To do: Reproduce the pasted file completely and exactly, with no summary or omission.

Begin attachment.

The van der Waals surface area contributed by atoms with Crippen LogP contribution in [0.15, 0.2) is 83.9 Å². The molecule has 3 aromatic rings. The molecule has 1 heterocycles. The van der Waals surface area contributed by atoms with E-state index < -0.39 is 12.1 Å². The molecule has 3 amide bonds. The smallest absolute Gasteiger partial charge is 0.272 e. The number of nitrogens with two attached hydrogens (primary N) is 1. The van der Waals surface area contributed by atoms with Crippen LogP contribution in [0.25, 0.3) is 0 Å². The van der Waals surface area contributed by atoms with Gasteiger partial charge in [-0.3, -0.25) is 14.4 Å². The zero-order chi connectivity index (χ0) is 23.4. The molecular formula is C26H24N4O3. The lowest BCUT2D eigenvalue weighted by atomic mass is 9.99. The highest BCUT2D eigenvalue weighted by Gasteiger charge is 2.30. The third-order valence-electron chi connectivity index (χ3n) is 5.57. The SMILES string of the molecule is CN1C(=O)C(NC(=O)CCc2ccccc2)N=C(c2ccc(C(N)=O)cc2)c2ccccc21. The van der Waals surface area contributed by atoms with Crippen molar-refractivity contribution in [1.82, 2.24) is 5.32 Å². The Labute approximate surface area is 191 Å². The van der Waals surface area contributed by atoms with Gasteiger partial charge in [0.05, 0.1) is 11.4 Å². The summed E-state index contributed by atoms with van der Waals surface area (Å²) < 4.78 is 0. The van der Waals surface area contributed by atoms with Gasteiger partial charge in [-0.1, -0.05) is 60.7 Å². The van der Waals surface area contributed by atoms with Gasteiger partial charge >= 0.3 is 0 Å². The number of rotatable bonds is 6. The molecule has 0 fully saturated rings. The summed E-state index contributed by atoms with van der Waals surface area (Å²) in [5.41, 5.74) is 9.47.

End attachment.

The van der Waals surface area contributed by atoms with Crippen LogP contribution in [0.15, 0.2) is 83.9 Å². The molecule has 3 aromatic rings. The molecule has 1 heterocycles. The van der Waals surface area contributed by atoms with E-state index < -0.39 is 12.1 Å². The molecule has 3 amide bonds. The smallest absolute Gasteiger partial charge is 0.272 e. The number of nitrogens with two attached hydrogens (primary N) is 1. The van der Waals surface area contributed by atoms with Crippen LogP contribution in [0.25, 0.3) is 0 Å². The van der Waals surface area contributed by atoms with Gasteiger partial charge in [-0.3, -0.25) is 14.4 Å². The zero-order chi connectivity index (χ0) is 23.4. The molecular formula is C26H24N4O3. The lowest BCUT2D eigenvalue weighted by atomic mass is 9.99. The highest BCUT2D eigenvalue weighted by Gasteiger charge is 2.30. The third-order valence-electron chi connectivity index (χ3n) is 5.57. The SMILES string of the molecule is CN1C(=O)C(NC(=O)CCc2ccccc2)N=C(c2ccc(C(N)=O)cc2)c2ccccc21. The van der Waals surface area contributed by atoms with Crippen molar-refractivity contribution in [1.82, 2.24) is 5.32 Å². The Labute approximate surface area is 191 Å². The van der Waals surface area contributed by atoms with Gasteiger partial charge in [0.05, 0.1) is 11.4 Å². The summed E-state index contributed by atoms with van der Waals surface area (Å²) < 4.78 is 0. The van der Waals surface area contributed by atoms with Gasteiger partial charge in [-0.1, -0.05) is 60.7 Å². The van der Waals surface area contributed by atoms with Gasteiger partial charge >= 0.3 is 0 Å². The number of rotatable bonds is 6. The molecule has 0 fully saturated rings. The summed E-state index contributed by atoms with van der Waals surface area (Å²) in [5.41, 5.74) is 9.47.